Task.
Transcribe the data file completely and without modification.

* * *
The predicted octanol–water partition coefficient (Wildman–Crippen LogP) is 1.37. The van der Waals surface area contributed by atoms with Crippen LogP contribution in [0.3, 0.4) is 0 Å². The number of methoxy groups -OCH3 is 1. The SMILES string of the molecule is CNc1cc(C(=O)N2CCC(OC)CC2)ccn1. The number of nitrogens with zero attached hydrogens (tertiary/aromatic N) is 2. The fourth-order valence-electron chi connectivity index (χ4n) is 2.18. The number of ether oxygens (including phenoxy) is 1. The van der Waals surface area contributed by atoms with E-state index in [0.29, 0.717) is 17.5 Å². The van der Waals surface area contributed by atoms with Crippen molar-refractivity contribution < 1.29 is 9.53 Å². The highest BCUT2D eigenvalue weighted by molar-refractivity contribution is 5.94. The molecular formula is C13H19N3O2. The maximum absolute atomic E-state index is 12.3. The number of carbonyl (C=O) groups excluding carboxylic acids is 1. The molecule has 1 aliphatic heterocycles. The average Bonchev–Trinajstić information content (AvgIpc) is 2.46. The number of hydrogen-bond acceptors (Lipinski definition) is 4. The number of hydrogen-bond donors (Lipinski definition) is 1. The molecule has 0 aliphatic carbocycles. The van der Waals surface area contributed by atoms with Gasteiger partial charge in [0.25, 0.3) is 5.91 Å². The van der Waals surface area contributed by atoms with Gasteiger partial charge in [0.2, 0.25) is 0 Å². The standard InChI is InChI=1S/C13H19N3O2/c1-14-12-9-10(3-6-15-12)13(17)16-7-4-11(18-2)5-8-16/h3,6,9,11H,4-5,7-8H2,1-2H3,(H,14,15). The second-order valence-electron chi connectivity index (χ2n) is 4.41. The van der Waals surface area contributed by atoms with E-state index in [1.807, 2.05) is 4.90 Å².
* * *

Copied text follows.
The predicted octanol–water partition coefficient (Wildman–Crippen LogP) is 1.37. The van der Waals surface area contributed by atoms with Crippen LogP contribution in [0.3, 0.4) is 0 Å². The number of methoxy groups -OCH3 is 1. The SMILES string of the molecule is CNc1cc(C(=O)N2CCC(OC)CC2)ccn1. The number of nitrogens with zero attached hydrogens (tertiary/aromatic N) is 2. The fourth-order valence-electron chi connectivity index (χ4n) is 2.18. The number of ether oxygens (including phenoxy) is 1. The van der Waals surface area contributed by atoms with E-state index in [0.29, 0.717) is 17.5 Å². The van der Waals surface area contributed by atoms with Crippen molar-refractivity contribution < 1.29 is 9.53 Å². The highest BCUT2D eigenvalue weighted by molar-refractivity contribution is 5.94. The molecular formula is C13H19N3O2. The maximum absolute atomic E-state index is 12.3. The number of carbonyl (C=O) groups excluding carboxylic acids is 1. The molecule has 1 aliphatic heterocycles. The average Bonchev–Trinajstić information content (AvgIpc) is 2.46. The number of hydrogen-bond acceptors (Lipinski definition) is 4. The number of hydrogen-bond donors (Lipinski definition) is 1. The molecule has 0 aliphatic carbocycles. The van der Waals surface area contributed by atoms with Gasteiger partial charge in [0.25, 0.3) is 5.91 Å². The van der Waals surface area contributed by atoms with Gasteiger partial charge in [0.2, 0.25) is 0 Å². The standard InChI is InChI=1S/C13H19N3O2/c1-14-12-9-10(3-6-15-12)13(17)16-7-4-11(18-2)5-8-16/h3,6,9,11H,4-5,7-8H2,1-2H3,(H,14,15). The second-order valence-electron chi connectivity index (χ2n) is 4.41. The van der Waals surface area contributed by atoms with E-state index in [1.807, 2.05) is 4.90 Å².